A Research Collaboration or Multi Institution Agreement sets out the terms and conditions for the completion of a specific collaborative research project involving the input of other parties besides the party in receipt of the funding (often referred to as the lead or administering party). They serve to lay out the conditions on which the project funding is dispersed between the collaborators, and also ensure that all collaborators are bound to comply with the relevant funding body terms. The parties to the agreement may include other research institutions, government and industry partners collaborating on the project.
Where a University staff member is seconded for all or part of their employment to another organisation, a Secondment Agreement sets out each of the parties rights and responsibilities in relation to the staff member and may include: reporting structure, salary payments, ownership of intellectual property, treatment of confidential information and obligations regarding the staff member’s publication and deliverables as part of the secondment. Secondment agreements are generally handled by Human Resources, but input from Research Development and Support is often required where the secondment relates to research activities.
Applications for externally funded grants, scholarships and top-ups made by postgraduate students are generally administered by the University on behalf of the student. This is because the funders often require the student’s home institution to administer the award on the student’s behalf. In practice this means that, where successful, these awards are handled by the Grants Finance Office, and disbursed to the applicant in line with the award conditions. Contractual enquiries relating to undergraduate students should be referred to Student Finance.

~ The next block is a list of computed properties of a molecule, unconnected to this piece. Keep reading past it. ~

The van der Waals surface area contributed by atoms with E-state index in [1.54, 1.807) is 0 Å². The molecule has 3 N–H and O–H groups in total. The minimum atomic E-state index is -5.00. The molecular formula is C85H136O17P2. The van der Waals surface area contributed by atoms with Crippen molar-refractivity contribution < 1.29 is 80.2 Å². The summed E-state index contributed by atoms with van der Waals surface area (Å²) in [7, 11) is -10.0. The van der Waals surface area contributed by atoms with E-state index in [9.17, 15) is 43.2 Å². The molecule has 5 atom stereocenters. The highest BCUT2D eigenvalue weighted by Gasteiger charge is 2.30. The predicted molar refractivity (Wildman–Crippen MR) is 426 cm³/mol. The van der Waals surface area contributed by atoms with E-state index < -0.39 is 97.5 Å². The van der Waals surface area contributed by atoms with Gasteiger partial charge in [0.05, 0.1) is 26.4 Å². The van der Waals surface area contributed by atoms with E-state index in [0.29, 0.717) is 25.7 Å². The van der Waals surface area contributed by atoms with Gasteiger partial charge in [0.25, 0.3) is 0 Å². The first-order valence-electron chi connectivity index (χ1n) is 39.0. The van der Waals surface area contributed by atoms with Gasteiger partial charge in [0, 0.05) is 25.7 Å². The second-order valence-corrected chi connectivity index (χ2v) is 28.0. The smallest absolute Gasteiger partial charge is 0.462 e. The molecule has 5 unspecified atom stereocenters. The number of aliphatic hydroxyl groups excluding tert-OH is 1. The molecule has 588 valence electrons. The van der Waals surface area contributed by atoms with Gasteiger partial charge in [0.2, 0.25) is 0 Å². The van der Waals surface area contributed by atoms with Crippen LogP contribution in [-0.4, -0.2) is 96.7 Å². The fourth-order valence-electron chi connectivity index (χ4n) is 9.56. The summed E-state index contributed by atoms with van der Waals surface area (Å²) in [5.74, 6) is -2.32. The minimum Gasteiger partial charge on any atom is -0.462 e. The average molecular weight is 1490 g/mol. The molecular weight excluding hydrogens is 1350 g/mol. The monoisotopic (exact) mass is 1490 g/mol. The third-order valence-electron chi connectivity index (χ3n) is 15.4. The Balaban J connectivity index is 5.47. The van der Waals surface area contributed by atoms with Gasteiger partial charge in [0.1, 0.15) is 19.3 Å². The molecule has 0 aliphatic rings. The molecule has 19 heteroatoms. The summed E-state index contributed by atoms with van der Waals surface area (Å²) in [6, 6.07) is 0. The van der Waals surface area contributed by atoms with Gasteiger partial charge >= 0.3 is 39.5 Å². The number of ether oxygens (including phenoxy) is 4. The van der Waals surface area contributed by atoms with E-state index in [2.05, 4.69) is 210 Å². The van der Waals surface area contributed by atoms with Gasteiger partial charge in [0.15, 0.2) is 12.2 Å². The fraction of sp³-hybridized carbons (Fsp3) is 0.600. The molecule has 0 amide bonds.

Where a primary contract, such as a Competitive Grant Agreement or a Research Collaboration Agreement, is in place but a further arrangement is required to secure services of a third party to complete the deliverables in the primary contract, a subcontract will be entered into. It is important to note the distinction between a services subcontract and a research collaboration agreement, the latter being used for collaborative research activities rather than service provision. A subcontract is generally subject to the terms and conditions of the primary contract and the two agreements need to be read and complied with concurrently.
A Variation Agreement may be used to vary the terms of an original agreement where circumstances have changed, such as to extend the end date of the agreement, alter the deliverables or funding amounts.
A Novation agreement is used where one of the parties to the agreement will no longer be participating in the agreement but their role will be taken over by a third party in its entirety.
Note that a variation or novation agreement cannot be put in place after the term of the original agreement has ended. If an agreement needs to be varied due to a change in circumstances or novated due to a party being replaced, ensure that sufficient notice is provided to Research Development and Support so that the appropriate agreement can be put in place before the end date of the original agreement.